It is important to note that the Court should determine its jurisdiction over the case “based upon the plaintiff’s pleadings at the time of removal,” Coker, 709 F.2d 1433, 1440 (11th Cir.1983), supplemented by any affidavits or deposition transcripts filed by the parties. “While ‘the proceeding appropriate for resolving a claim of fraudulent joinder is similar to that used for ruling on a motion for summary judgment under Fed.R.Civ.P. 56(b),’ the jurisdictional inquiry ‘must not subsume substantive determination’… When considering a motion for remand, federal courts are not to weigh the merits of a plaintiff’s claim beyond determining whether it is an arguable one under state law.” Crowe v. Coleman, 113 F.3d 1536, 1538 (11th Cir.1997) (citations omitted).

 

The Court has carefully reviewed the claims against the resident defendant and the arguments of the parties, and it must conclude that Jones and Daniels have not been fraudulently joined.This decision is consistent with the decisions reached by other judges of this Court in related cases. See, e.g., Taylor v. Lewis Trucking Co., et al., 2:08cv986-MHT; Fenn v. Lewis Trucking Co., et al., 2:08cv-989-MHT; and Wynn v. Lewis Trucking Co., et al., 2:08cv990-WKW. Accordingly, this Court must remand the case to the Circuit Court of Montgomery County, Alabama.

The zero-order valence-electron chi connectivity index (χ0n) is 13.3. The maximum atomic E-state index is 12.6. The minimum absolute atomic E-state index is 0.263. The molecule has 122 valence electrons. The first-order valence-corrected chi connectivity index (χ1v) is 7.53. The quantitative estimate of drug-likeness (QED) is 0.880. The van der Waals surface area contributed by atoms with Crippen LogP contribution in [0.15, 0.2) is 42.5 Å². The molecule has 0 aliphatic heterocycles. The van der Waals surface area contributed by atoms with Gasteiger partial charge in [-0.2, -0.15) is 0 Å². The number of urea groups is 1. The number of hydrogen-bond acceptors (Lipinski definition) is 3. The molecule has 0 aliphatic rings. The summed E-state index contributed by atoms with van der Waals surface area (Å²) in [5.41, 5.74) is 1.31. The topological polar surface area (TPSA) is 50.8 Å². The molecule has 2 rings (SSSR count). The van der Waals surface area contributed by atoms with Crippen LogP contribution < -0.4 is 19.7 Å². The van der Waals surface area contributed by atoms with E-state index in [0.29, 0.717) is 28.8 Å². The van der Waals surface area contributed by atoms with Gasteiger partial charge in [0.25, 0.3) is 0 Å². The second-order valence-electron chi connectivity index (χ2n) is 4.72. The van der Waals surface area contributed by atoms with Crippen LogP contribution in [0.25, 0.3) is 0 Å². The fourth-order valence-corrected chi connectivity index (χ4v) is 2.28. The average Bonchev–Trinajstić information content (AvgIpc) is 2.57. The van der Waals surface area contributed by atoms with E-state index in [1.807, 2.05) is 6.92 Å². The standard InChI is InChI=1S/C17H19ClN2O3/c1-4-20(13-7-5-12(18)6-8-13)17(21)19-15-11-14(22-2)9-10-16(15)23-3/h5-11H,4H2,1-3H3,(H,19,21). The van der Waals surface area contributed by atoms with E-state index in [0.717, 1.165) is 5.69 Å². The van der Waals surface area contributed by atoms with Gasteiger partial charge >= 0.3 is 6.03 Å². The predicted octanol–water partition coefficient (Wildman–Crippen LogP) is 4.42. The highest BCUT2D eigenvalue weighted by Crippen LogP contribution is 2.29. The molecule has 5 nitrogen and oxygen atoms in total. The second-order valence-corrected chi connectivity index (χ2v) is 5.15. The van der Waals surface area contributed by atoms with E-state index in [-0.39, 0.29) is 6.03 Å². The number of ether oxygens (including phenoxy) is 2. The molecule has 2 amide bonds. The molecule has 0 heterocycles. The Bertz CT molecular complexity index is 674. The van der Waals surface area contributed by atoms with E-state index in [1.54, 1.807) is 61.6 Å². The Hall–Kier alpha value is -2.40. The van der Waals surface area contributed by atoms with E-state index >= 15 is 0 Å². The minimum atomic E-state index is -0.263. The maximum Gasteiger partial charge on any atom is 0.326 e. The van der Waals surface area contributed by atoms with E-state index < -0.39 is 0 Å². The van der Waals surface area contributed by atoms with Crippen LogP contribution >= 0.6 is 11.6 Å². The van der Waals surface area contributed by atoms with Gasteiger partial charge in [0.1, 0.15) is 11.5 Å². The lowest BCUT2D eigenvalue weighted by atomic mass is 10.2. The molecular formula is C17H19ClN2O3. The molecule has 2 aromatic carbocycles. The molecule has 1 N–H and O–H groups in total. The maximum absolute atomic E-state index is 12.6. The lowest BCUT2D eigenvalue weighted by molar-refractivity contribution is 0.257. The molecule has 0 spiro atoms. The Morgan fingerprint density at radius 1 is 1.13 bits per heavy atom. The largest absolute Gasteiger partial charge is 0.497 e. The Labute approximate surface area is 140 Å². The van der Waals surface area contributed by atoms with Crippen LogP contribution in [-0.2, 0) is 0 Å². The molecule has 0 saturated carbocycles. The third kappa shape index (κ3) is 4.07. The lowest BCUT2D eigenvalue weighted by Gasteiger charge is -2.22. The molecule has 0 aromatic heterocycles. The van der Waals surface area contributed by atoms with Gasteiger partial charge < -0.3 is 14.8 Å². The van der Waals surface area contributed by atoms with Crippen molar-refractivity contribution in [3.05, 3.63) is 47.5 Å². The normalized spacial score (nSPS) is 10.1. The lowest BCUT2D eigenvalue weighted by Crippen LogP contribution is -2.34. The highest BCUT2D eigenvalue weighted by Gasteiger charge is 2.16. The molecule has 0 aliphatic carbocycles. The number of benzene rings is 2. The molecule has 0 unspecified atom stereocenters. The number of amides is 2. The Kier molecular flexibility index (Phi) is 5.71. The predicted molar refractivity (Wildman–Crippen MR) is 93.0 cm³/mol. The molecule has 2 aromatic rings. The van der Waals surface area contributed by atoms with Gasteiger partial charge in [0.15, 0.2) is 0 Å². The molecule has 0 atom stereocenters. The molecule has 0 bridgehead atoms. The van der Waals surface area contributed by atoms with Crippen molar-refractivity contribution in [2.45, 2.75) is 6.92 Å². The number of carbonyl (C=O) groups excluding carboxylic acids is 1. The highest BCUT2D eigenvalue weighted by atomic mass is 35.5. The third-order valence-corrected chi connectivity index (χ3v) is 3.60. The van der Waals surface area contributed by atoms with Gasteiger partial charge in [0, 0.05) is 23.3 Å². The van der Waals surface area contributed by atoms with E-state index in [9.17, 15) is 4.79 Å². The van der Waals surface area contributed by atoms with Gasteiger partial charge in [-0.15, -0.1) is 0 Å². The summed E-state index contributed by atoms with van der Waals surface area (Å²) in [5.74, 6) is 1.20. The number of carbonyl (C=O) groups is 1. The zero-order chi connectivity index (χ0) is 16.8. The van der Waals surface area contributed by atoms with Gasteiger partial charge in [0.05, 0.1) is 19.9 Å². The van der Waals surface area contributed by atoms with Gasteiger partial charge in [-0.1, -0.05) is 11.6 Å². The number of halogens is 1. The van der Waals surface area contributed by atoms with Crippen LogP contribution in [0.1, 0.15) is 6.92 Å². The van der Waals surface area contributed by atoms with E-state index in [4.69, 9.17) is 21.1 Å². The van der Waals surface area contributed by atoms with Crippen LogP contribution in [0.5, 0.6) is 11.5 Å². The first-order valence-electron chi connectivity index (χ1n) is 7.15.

Because of the Court’s conclusion that the diversity of citizenship requirement has not been met, it need not and will not address the parties contentions about whether the amount in controversy requirement is satisfied.

 

It is hereby ORDERED as follows:

 

(1) Plaintiff’s Motion to Remand (Doc. # 27) is GRANTED.

 

(2) This case is REMANDED to the Circuit Court of Montgomery County, Alabama.

 

(3) The Clerk is DIRECTED to take appropriate steps to effect the remand.

 

(4) Any pending motions other than the motion to remand are left for resolution by the Circuit Court of Montgomery County, Alabama.

 

M.D.Ala.,2009.

Bouier v. Lewis Trucking Co.

Slip Copy, 2009 WL 597197 (M.D.Ala.)

 

END OF DOCUMENT